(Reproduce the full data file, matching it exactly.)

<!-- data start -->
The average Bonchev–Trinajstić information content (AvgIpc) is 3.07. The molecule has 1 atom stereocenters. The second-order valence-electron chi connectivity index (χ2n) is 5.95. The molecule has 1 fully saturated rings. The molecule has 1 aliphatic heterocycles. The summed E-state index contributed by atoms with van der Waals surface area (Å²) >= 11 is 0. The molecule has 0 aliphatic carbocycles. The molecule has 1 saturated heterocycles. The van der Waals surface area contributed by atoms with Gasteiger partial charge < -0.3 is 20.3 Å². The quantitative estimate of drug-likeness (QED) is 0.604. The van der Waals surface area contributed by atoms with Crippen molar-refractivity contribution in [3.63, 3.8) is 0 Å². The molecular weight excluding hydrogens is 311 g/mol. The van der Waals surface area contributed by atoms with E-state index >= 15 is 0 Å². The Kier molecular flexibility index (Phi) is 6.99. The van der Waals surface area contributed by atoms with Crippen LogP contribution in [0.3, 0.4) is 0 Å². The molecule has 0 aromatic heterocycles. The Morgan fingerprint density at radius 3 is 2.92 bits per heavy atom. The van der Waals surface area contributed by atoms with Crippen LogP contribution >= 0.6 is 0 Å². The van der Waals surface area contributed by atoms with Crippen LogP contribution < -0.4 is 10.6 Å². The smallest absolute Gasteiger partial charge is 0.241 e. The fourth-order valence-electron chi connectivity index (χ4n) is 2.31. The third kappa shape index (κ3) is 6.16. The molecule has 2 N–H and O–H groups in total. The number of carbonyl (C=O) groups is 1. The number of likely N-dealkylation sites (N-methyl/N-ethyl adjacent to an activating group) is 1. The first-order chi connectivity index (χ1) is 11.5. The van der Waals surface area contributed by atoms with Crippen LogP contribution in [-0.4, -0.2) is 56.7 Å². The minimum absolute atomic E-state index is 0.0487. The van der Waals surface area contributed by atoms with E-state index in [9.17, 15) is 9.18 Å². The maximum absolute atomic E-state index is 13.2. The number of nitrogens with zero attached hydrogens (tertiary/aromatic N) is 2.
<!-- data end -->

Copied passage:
The average Bonchev–Trinajstić information content (AvgIpc) is 3.07. The molecule has 1 atom stereocenters. The second-order valence-electron chi connectivity index (χ2n) is 5.95. The molecule has 1 fully saturated rings. The molecule has 1 aliphatic heterocycles. The summed E-state index contributed by atoms with van der Waals surface area (Å²) >= 11 is 0. The molecule has 0 aliphatic carbocycles. The molecule has 1 saturated heterocycles. The van der Waals surface area contributed by atoms with Gasteiger partial charge < -0.3 is 20.3 Å². The quantitative estimate of drug-likeness (QED) is 0.604. The van der Waals surface area contributed by atoms with Crippen molar-refractivity contribution in [3.63, 3.8) is 0 Å². The molecular weight excluding hydrogens is 311 g/mol. The van der Waals surface area contributed by atoms with E-state index >= 15 is 0 Å². The Kier molecular flexibility index (Phi) is 6.99. The van der Waals surface area contributed by atoms with Crippen LogP contribution in [0.3, 0.4) is 0 Å². The molecule has 0 aromatic heterocycles. The Morgan fingerprint density at radius 3 is 2.92 bits per heavy atom. The van der Waals surface area contributed by atoms with Crippen LogP contribution >= 0.6 is 0 Å². The van der Waals surface area contributed by atoms with Crippen LogP contribution < -0.4 is 10.6 Å². The smallest absolute Gasteiger partial charge is 0.241 e. The fourth-order valence-electron chi connectivity index (χ4n) is 2.31. The third kappa shape index (κ3) is 6.16. The molecule has 2 N–H and O–H groups in total. The number of carbonyl (C=O) groups is 1. The number of likely N-dealkylation sites (N-methyl/N-ethyl adjacent to an activating group) is 1. The first-order chi connectivity index (χ1) is 11.5. The van der Waals surface area contributed by atoms with Crippen LogP contribution in [-0.4, -0.2) is 56.7 Å². The minimum absolute atomic E-state index is 0.0487. The van der Waals surface area contributed by atoms with E-state index in [9.17, 15) is 9.18 Å². The maximum absolute atomic E-state index is 13.2. The number of nitrogens with zero attached hydrogens (tertiary/aromatic N) is 2.